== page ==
An ecological monitoring project was initiated in 1989 on two nearshore hard-bottom communities in the middle Florida Keys to document changes in community structure on nearshore benthic communities. The purpose of this monitoring project was three-fold: 1) to characterize nearshore
hard-bottom communities in terms of dominant benthic flora and fauna; 2) to examine the biological variability between two initially similar communities; and 3) to assess the rate of change in benthic community structure over time. Survey methodologies were used to both characterize and monitor
changes in the spatial patterning of benthos, and included substratum and lifeform characterization, species presence/absence inventories, and density and area coverage of benthic algae and invertebrates. Nearshore hard-bottom communities were characterized by low relief, low coral cover (<1%),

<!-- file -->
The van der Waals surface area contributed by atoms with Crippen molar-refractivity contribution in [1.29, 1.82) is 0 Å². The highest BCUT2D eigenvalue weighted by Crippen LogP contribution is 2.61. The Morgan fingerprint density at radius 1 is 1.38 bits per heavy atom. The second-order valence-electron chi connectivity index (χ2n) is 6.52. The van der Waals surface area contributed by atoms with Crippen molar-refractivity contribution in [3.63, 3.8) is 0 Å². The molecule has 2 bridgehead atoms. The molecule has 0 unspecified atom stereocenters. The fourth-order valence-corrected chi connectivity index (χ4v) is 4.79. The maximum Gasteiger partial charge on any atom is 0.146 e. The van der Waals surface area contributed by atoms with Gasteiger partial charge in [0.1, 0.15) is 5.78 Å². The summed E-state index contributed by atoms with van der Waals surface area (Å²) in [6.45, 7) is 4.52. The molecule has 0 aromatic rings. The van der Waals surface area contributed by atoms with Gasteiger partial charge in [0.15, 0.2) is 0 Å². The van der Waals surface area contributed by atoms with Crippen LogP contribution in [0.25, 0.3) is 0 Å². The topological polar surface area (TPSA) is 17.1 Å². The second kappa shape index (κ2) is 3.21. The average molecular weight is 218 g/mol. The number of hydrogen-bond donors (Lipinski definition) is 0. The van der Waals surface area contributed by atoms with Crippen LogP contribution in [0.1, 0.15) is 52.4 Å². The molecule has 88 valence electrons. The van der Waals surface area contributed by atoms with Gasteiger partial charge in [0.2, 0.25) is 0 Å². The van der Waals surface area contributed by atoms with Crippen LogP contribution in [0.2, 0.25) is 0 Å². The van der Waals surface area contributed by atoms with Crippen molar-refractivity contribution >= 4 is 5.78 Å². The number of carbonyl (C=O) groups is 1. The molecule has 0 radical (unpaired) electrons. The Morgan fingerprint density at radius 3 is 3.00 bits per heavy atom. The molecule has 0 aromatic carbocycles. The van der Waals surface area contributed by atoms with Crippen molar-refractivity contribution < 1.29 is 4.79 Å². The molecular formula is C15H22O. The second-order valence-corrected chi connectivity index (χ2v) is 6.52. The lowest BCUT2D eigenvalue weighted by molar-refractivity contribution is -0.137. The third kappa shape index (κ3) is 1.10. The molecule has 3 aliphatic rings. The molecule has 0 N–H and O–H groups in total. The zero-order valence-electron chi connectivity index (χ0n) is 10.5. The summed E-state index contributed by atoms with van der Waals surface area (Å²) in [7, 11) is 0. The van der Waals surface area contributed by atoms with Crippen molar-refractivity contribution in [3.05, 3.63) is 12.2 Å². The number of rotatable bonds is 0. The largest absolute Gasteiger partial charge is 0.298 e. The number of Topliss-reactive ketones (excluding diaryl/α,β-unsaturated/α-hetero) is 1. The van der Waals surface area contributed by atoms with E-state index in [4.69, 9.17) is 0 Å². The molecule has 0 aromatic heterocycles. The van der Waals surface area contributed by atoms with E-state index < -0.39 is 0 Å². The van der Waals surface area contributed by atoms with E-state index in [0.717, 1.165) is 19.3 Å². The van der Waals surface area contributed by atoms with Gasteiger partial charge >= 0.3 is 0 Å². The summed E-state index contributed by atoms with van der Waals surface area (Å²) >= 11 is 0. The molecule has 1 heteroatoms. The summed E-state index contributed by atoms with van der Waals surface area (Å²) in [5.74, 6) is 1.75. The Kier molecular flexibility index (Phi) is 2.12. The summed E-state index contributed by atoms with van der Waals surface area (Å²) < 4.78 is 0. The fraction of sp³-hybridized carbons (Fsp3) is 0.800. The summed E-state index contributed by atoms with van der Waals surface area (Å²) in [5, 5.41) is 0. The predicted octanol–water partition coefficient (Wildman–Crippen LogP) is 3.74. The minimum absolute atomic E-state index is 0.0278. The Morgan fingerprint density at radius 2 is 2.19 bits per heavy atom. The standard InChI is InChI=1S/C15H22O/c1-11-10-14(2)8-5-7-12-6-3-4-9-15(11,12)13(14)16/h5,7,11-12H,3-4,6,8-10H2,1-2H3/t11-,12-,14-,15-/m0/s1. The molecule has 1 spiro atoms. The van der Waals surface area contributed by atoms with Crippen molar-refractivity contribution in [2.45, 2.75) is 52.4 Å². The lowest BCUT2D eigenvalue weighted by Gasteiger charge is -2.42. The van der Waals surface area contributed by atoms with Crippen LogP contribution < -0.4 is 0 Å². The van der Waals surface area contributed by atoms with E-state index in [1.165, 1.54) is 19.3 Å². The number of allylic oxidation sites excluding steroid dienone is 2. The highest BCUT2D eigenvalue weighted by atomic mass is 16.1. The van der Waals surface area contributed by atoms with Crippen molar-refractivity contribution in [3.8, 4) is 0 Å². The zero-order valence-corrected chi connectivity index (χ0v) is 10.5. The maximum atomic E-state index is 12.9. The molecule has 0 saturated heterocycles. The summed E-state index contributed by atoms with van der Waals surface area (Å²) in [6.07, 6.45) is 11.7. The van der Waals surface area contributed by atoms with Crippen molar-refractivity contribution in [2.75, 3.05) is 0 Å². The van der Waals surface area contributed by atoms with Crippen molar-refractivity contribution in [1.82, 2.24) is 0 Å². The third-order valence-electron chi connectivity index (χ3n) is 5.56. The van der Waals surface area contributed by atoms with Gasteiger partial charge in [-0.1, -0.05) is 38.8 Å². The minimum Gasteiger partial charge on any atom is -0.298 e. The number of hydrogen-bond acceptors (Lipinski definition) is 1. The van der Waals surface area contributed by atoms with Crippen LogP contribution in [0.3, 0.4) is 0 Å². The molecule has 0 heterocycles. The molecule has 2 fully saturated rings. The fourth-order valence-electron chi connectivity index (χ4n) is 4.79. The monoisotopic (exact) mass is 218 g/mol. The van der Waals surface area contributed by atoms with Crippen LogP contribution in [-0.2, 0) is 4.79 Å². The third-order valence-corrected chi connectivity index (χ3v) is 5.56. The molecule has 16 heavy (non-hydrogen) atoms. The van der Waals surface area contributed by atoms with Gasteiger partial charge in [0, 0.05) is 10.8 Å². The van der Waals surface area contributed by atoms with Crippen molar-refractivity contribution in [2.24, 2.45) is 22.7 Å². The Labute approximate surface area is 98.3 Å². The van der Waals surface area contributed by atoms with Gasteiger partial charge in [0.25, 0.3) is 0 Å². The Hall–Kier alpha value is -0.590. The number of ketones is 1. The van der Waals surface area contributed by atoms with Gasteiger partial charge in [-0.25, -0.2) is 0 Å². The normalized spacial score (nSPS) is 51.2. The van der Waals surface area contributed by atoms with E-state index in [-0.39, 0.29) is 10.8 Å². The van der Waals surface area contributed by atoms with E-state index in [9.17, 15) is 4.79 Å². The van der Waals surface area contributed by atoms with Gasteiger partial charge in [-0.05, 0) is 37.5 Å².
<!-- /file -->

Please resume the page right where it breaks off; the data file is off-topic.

a visual dominance of octocorals, and a seasonal change in algal abundance. Changes observed on nearshore communities included an increase in algal coverage and a mass mortality of milleporid hydrocorals associated with hyperthermal conditions in nearshore waters during the summer of 1991.
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